Eastleigh was always set to be an interesting by-election. It was triggered by a resignation of a man who was very highly regarded in his party. When Chris Huhne stepped aside on 4th February, many expected the Lib Dems to lose the election because of his on-going case. Other situations also didn’t help the Lib Dems as the Rennard saga broke at just the wrong time for the party. However, the by-election threw up some very interesting results; most notably the Lib Dems still holding a majority, with UKIP now second, a huge relief to Nick Clegg and his party.
An initial conclusion we can draw from this is that the norm is changing. Main political party support is altering, with parties like UKIP ready to catch the votes. This has arguably been the most interesting by-election in this Parliament. We saw Corby, Rotherham etc. with UKIP gaining good positions and Labour trying to put pressure on the Coalition. But Eastleigh had so much riding on it, it wasn’t just a by-election which could be won or lost, it drew a line between weak and strong leadership, potentially a good and bad result in 2015, and it shows us the future for all parties involved.
The final result was intriguing. It was predicted to be massively interesting but it still threw some surprises. We saw the Liberal Democrat vote go down by nearly 12,000 votes since 2010, but, regardless of this, they are a big party in Eastleigh and loyalty is still there- a solid 13,342 votes meant they were victorious with a majority of 1771; just under half Huhne’s majority but still a win.
So the yellows won but what about their Coalition colleagues?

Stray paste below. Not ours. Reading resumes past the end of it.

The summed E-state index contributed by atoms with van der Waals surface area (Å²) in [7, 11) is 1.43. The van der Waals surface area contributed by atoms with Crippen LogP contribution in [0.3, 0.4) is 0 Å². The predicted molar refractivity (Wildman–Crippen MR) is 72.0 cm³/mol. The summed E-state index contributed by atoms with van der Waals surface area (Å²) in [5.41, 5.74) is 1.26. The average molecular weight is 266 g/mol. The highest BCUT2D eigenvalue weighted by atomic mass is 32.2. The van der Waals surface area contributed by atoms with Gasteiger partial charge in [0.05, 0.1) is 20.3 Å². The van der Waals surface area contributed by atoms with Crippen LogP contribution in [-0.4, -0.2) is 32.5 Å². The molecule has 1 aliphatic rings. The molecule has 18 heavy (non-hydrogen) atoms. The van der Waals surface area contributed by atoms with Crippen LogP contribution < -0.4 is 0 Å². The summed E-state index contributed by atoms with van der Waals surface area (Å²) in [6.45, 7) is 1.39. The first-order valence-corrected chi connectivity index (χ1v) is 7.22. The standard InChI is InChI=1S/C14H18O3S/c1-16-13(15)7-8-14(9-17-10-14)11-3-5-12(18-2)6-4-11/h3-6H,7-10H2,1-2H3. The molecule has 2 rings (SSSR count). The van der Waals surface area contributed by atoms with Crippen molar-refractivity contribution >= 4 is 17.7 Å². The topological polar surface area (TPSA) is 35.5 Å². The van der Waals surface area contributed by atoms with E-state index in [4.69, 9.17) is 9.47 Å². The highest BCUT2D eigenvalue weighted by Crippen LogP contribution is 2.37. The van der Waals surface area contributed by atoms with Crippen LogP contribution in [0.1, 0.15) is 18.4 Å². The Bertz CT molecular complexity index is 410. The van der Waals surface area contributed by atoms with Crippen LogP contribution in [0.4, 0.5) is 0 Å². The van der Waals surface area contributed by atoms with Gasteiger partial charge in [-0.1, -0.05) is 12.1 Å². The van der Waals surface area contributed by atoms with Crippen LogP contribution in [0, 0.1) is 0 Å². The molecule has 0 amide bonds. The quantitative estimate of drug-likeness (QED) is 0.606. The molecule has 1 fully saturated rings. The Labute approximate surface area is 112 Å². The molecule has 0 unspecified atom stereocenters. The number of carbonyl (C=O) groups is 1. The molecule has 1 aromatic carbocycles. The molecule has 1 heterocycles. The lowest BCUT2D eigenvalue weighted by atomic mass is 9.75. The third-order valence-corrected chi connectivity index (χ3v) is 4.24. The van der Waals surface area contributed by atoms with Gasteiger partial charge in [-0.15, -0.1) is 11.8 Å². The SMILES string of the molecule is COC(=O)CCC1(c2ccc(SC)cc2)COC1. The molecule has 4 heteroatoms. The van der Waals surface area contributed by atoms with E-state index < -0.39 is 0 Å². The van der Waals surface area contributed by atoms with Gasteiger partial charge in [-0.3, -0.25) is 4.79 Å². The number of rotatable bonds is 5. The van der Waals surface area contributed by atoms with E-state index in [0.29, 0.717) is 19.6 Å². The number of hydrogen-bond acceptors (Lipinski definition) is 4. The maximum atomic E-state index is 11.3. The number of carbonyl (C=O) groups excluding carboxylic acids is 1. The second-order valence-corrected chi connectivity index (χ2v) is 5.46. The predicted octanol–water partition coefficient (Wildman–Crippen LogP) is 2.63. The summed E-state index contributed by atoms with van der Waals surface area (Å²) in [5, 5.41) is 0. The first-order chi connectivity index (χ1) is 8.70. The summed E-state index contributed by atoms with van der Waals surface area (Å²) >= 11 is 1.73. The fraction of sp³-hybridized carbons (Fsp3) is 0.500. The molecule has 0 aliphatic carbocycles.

The Conservatives received 10,559 votes. They used the same candidate as last time and still got fewer votes. Cameron hoped to win when the Lib Dems were struggling, but the fight they gave wasn’t good enough and has seen them remain in the cold in Eastleigh. Further still, Cameron must be reeling having seen his party being beaten by UKIP as the Tories finished third.
Labour tried to manufacture themselves a good chance of winning the by-election; they got 5,000 votes in 2010 and wanted to beat it in Mid-Term. Miliband is learning but unfortunately it wasn’t enough to win the seat. Alas, his party came 4th with 4,088 votes, which shows a lot of work needs to be done if they want to win seats in the South of England in order to form the next government.
Indeed, disappointment for Labour, but what about UKIP?
It was unlikely to see UKIP win the seat. That is a fact. But they did well and their result gives a good indicator of potential results for the party in 2015. They came second with a solid 11,571. They stay second like in Rotherham and seem to be driving typical Tory voters away. My analysis of their campaign? I said originally, they needed to field a strong candidate to drive tory mindedvoters either to them or to the other two parties. They did this. They used not just Europe but other issues to unpick the Conservatives’ position as the second largest party in the constituency.
The impact? A very happy Nigel Farage. A speechless Maria Hutchings. And a disappointed Cameron who brandished it as a ‘protest’ vote. That is true. It was a protest vote at the lack of firm decisions on issues like Europe from all the main parties, but it demonstrates not just a protest but a move towards smaller parties with new ideas and new approaches. If this is a protest, then party leaders must expect many more protest votes to come in 2015…
Part 2 of this report will be published soon.
By Sam Kenward